Today I’m writing in honor of my friend Julie Forward DeMay and her memoir, Cell War Notebooks – today is a blog-athon organized by Indies Forward and I asked to join as well. Julie’s book was made from seven months of her blog posts, telling the story of her journey with cervical cancer. It’s beautiful, honest, funny, full of love and so, so hard to read at times – I just want the ending to be different, so badly. I can’t recommend it highly enough. I hope that you read it, too. And as Indies Forward says…
What if you couldn’t promote your book? Not everyone gets that chance. Our indie-ninja-in-spirit Julie Forward DeMay dreamed of being a published author, and in 2011 her first book was released — two years after Julie (a daughter, sister, wife, and mother) lost her battle with cancer.
In a couple weeks, it will be sixteen years since I landed here in Portland. The first morning I was here, I went for a walk and got a cup of coffee in the rain. The very first store I walked into was a little record store called Q is for Choir. I set my coffee down and started flipping through records, and it was sometime in that magical hour that I realized that I was home, and that if I loved Portland in February when it was wet and dark and cold, it was the place for me.
I met Julie through a bunch of mutual friends sometime a couple years after that. I loved her photography and we sold our stuff at a few of the same art shows and craft fairs. I remember buying a couple of her prints and loving them. This top one is called “Trapeze” and I don’t think the other, of train tracks, had a name. We were never super close friends, but I always liked her so much, was always so happy to see her at a party or an art show or her shop. She was a bright light and a huge talent, one of the people who made Portland special.
Julie and her husband Scott bought Q is for Choir a few years later, and they made it such a cool place… they carried zines (they sold my husband Andrew‘s eBay PowerSeller guide), art shows, books (I got my Ex Libris Anonymous spiral-bound family cookbook there) and lots and lots of records. Julie (whose adorable daughter Luka is a few years older than Pearl) had created such a great kids’ section, I always found some treasures there with her guidance. Here are a couple of my favorites she helped me pick out.
I was out for a walk with baby Pearl one afternoon early in 2009 and we saw Julie on Clinton St., walking to work. We chatted for a few minutes and I asked how she was doing. She said that her cervical cancer had come back after nearly a year of remission, but she was doing everything she could to take care of herself and beat it again. I told her that my mom is a cancer survivor, four times over, and that love and support from her friends had meant so much, and I’d be honored to help in any way I could. She told me that she’d started writing a blog to share updates and her story for everyone, and I started reading it, and like so many of her friends, left her little porch presents and sending cards, cheering her on, visiting her at the shop, hoping so much that her bravery and strength would win.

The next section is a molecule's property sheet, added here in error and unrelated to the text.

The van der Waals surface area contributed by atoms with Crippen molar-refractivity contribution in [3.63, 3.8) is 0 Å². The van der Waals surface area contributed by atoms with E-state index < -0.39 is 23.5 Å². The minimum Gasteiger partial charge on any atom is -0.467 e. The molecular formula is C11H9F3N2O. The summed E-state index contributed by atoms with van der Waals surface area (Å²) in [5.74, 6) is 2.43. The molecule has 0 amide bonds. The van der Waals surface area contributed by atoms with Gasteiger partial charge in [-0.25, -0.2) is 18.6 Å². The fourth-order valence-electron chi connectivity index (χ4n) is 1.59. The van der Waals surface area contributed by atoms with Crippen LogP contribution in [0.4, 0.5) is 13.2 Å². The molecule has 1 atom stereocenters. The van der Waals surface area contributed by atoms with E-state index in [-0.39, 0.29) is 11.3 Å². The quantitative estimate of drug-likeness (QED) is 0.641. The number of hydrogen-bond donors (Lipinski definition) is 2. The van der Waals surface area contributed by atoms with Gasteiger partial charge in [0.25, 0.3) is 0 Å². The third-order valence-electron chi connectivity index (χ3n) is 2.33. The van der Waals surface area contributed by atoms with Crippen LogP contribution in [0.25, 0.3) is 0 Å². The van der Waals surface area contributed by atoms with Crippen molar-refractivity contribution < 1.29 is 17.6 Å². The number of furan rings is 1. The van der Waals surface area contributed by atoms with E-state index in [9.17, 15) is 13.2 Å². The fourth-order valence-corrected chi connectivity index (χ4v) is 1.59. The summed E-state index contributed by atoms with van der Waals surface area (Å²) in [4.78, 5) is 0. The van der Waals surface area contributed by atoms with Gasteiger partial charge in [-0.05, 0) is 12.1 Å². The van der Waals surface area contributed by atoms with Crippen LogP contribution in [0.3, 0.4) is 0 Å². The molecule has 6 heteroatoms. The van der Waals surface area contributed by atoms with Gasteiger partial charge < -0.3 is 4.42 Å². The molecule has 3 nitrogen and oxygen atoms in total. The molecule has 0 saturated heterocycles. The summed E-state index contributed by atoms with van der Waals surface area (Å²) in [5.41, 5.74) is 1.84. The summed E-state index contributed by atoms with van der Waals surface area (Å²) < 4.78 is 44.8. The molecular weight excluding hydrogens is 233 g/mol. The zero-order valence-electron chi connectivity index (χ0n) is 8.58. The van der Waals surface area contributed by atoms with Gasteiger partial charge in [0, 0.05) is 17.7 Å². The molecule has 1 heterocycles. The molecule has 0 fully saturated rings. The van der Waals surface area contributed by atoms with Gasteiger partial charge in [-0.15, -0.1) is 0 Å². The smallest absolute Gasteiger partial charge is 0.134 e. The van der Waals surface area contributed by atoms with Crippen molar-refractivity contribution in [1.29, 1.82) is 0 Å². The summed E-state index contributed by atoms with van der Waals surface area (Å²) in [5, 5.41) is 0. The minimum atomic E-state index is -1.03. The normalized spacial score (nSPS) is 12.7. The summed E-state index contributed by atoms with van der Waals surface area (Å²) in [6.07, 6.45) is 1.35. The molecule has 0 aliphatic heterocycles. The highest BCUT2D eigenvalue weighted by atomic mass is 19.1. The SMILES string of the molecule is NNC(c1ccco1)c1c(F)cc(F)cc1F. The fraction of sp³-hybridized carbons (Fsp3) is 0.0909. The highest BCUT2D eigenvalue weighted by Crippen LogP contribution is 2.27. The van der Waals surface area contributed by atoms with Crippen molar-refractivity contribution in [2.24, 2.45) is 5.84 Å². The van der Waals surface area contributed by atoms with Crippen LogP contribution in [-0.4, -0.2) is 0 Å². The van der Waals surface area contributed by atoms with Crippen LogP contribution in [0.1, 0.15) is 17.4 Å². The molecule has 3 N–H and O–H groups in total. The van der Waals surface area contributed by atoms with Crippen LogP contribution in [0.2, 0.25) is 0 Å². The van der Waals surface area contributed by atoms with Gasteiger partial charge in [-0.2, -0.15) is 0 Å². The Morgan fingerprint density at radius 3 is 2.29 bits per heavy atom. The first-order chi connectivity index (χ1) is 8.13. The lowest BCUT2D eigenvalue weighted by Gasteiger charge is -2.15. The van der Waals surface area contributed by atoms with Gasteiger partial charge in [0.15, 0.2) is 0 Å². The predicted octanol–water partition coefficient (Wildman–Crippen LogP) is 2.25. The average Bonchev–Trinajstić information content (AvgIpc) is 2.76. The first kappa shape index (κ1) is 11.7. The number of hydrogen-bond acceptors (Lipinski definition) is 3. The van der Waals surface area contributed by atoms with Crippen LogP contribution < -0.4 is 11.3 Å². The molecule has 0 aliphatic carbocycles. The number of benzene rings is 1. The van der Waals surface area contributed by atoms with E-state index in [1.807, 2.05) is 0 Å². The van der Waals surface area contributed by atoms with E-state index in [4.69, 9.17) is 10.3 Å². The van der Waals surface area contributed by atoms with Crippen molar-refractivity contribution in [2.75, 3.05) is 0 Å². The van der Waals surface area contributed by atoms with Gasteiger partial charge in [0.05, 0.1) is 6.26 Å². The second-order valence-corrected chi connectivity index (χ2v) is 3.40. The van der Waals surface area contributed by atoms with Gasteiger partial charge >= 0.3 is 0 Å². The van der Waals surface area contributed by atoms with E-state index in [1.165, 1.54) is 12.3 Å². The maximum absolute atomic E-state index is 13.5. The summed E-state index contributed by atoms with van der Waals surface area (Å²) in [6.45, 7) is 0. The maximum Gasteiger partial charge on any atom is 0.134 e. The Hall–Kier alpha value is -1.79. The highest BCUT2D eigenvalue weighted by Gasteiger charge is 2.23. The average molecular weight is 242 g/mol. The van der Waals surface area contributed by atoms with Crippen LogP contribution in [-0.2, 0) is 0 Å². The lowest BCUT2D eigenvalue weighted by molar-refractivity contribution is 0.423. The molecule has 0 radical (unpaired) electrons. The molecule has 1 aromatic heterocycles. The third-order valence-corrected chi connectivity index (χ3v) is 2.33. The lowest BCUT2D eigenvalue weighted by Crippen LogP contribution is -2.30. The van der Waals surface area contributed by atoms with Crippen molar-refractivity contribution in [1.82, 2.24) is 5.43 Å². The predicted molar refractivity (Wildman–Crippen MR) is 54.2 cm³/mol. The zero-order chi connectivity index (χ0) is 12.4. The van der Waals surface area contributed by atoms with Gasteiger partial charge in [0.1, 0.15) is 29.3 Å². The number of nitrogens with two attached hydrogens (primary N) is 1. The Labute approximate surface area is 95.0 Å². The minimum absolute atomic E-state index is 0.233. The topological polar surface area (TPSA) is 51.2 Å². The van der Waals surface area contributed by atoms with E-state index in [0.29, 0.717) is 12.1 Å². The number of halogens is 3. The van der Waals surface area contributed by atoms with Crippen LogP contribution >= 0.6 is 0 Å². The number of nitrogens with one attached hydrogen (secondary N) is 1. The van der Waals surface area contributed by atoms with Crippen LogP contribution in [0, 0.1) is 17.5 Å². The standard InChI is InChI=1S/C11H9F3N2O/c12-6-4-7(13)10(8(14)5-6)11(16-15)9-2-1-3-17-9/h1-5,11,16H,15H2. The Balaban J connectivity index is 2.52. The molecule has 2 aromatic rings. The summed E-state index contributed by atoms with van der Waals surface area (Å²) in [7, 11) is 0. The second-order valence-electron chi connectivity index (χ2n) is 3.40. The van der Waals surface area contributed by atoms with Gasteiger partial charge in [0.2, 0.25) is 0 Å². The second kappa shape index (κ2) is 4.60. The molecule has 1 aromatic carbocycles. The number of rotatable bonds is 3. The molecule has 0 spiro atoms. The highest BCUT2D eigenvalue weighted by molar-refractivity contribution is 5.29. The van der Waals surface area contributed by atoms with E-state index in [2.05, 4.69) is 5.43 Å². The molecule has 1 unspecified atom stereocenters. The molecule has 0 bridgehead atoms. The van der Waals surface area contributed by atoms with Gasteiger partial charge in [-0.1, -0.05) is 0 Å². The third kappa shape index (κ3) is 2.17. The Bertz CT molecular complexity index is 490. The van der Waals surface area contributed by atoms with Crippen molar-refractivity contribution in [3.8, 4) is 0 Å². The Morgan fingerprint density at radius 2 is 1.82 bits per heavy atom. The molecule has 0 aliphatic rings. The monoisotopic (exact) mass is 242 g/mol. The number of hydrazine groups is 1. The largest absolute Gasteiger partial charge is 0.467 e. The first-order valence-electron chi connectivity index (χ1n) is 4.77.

The last time I saw Julie was at her opening for a show of her photographs that summer. I got to tell her how much I loved them – they were all lights and colors and beautiful-ness. Andrew and I bought this one. I sure wish I could get a good photo of it for you, today. It’s just so luminous and serene and warm and energetic all at once. I hope you can see a bit of that even in these off-kilter snapshots, with the reflections and angles. Every time I see it now in my house, it makes me happy. I’m thankful to her for capturing that image and sharing it with the rest of us.
Julie was a photographer, writer, mother, wife, friend and record store owner. Her amazing blog has become a book, self-published by her family, with all proceeds going to her beloved Luka (who is now nine). You can buy it here and find out much more about it here, and you can see all of the Indie Forward posts linked here.
That spring of 2009, my third book, Button It Up, came out, and I brought a copy of it over for Julie and Luka. Julie was so excited for me, and her kind words meant a lot. She asked what it was like to have your own book in your hands. I’m shy, even around friends, and probably to a fault never want it to seem like I’m bragging – I feel so lucky and thankful for the chance to write, but I downplayed it a little bit, not wanting to seem cocky. But now, holding Julie’s book in my hands, I wish I could somehow go back to that conversation with her and be more brave, and say instead – it’s awesome. The chance to have your very own book out in the world is wonderful. And I am so proud of Julie and her beautiful book, and very thankful to her family for bringing it to life on the page. I wish she were here to tell you about it herself. But I am honored to be one of the ones talking about her, and her book, today.
PS: Q is for Choir has now become Clinton St. Record and Stereo, and along with records, they specialize in stellar vintage record players and audio equipment. Aaron recently fixed my static-y early-70s Pioneer receiver and it has never sounded better. I love the shop and I’m so happy to be able to walk over, after all these years.